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Ph.D., University of Geneva, Switzerland, 1982
Link to CV
My research is currently focused on understanding Dark Matter through a direct detection experiment, named XENON. The existence of Dark Matter is undisputed, yet its nature remains mysterious and unexplained. The explanation is likely to involve physics beyond the standard model of particle physics (BSM). Weakly interacting massive particles (WIMPs) are one class of dark matter candidates, naturally predicted in BSM theories. WIMPs direct detection experiments such as XENON aim to measure the signals produced in a detector on Earth as a result of a WIMP-nucleon scattering. To be sensitive to such rare events, an experiment must rely on a very large target mass, extremely low background and effective signal-to-noise discrimination. XENON used liquid xenon as WIMP target and detection medium in a 3D position sensitive Time Projection Chamber (TPC). With TPCs of increasing mass and reduced background, the XENON project has been at the forefront of direct detection experiments worldwide. Results from the XENON100 detector, at the Italian Gran Sasso Laboratory (LNGS), have yielded the most stringent limits on both spin-independent and spin-dependent WIMP-nucleon cross-section. The search for dark matter continues with XENON1T, the first experiment to use a TPC with several tons of ultra-pure Xe with unprecedented low background and sensitivity reach. XENON1T , also located at the LNGS laboratory, was completed in early 2016 and is currently taking data. XENON is funded by the National Science Foundation.
An active R&D program is an integral part of my research. The present experiments aim to measure with increasing precision the properties of liquid xenon under different particle irradiation, both for the benefit of the XENON program but also for other applications where combined calorimetry and imaging are of interest. The experiments are carried out in my Noble Liquid Detectors Laboratory on the 10 floor of the Pupin physics building, on the Columbia's Morningside Heights campus in Manhattan. Another project , also of interest to XENON, uses an Atom Trap to measure traces of Krypton in Xenon at better than 1 part per trillion. The Columbia Atom Trap Trace Analysis was built as a Major Research Infrastructure project, funded by NSF and Columbia University. It is now located in the Cyclotron building of the Columbia University Nevis Laboratories in Irvington, NY.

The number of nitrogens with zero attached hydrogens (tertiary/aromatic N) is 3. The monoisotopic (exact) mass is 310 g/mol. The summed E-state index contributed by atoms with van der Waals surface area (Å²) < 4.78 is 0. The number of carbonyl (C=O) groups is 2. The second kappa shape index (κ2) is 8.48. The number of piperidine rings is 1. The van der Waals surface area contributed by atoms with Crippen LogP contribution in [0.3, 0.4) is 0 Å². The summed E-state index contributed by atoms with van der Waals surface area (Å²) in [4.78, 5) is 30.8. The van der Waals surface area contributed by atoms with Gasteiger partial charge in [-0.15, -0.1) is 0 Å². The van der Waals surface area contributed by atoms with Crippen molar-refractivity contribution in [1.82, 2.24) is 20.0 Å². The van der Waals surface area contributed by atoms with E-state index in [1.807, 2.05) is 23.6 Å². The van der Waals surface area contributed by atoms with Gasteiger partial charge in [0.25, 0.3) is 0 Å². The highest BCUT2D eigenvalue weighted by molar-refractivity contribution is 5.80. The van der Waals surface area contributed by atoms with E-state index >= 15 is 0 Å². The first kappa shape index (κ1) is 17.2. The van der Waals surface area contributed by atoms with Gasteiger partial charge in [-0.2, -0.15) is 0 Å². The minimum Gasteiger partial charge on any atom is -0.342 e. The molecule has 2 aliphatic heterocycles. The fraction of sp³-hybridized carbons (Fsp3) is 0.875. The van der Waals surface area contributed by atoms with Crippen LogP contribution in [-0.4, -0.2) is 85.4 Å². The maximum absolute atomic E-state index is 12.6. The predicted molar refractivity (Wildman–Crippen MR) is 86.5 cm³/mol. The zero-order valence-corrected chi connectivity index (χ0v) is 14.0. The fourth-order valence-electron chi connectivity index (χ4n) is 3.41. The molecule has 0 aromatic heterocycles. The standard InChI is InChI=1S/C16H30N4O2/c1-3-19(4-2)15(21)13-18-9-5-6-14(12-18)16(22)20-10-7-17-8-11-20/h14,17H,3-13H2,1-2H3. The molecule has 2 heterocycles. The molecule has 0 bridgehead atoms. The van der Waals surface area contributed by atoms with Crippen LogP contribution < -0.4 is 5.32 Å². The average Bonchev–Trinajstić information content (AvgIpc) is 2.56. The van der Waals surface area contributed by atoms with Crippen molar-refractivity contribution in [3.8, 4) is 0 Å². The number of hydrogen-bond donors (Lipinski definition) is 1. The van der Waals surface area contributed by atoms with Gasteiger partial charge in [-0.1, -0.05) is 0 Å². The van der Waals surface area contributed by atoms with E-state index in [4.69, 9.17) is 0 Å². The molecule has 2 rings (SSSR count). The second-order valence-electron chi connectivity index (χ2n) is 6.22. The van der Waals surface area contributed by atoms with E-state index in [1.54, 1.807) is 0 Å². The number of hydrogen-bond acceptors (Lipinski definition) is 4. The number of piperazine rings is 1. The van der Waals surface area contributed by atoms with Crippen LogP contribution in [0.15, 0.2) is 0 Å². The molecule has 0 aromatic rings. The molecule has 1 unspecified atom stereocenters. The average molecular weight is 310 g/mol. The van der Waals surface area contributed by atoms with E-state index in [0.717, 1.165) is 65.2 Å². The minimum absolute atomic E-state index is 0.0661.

1. E. Aprile et al. “Search for Electronic Recoil Event Rate Modulation with 4 Years of XENON100 Data”, arXiv:1701.00769 (2017).
2. E. Aprile et al. “XENON100 dark matter results from a combination of 477 live days”, Phys. Rev. D 94, 122001 (2016).
3. E. Aprile et al. “Removing krypton from xenon by cryogenic distillation to the ppq level”, arXiv:1612.04284 (2016).
4. E. Aprile et al. “Low-mass dark matter search using ionization signals inXENON100”, Phys. Rev. D 94, 092001(2016).
5. J. Aalbers, (XENON Collaboration), “DARWIN: towards the ultimate dark matter detector”, JCAP11(2016)017.
6. L. W. Goetzke (Columbia XENON), “Measurement of light and charge yield of low-energy electronic recoils in liquid xenon”, arXiv:1611.10322 (2016).
7. E. Aprile et al. “Results from a Calibration of XENON100 Using a Source of Dissolved Radon-220”, arXiv:1611.03585 (2016).
8. E. Aprile et al. “Search for Two-Neutrino Double Electron Capture of 124Xe with XENON100”, arXiv:1609.03354 (2016).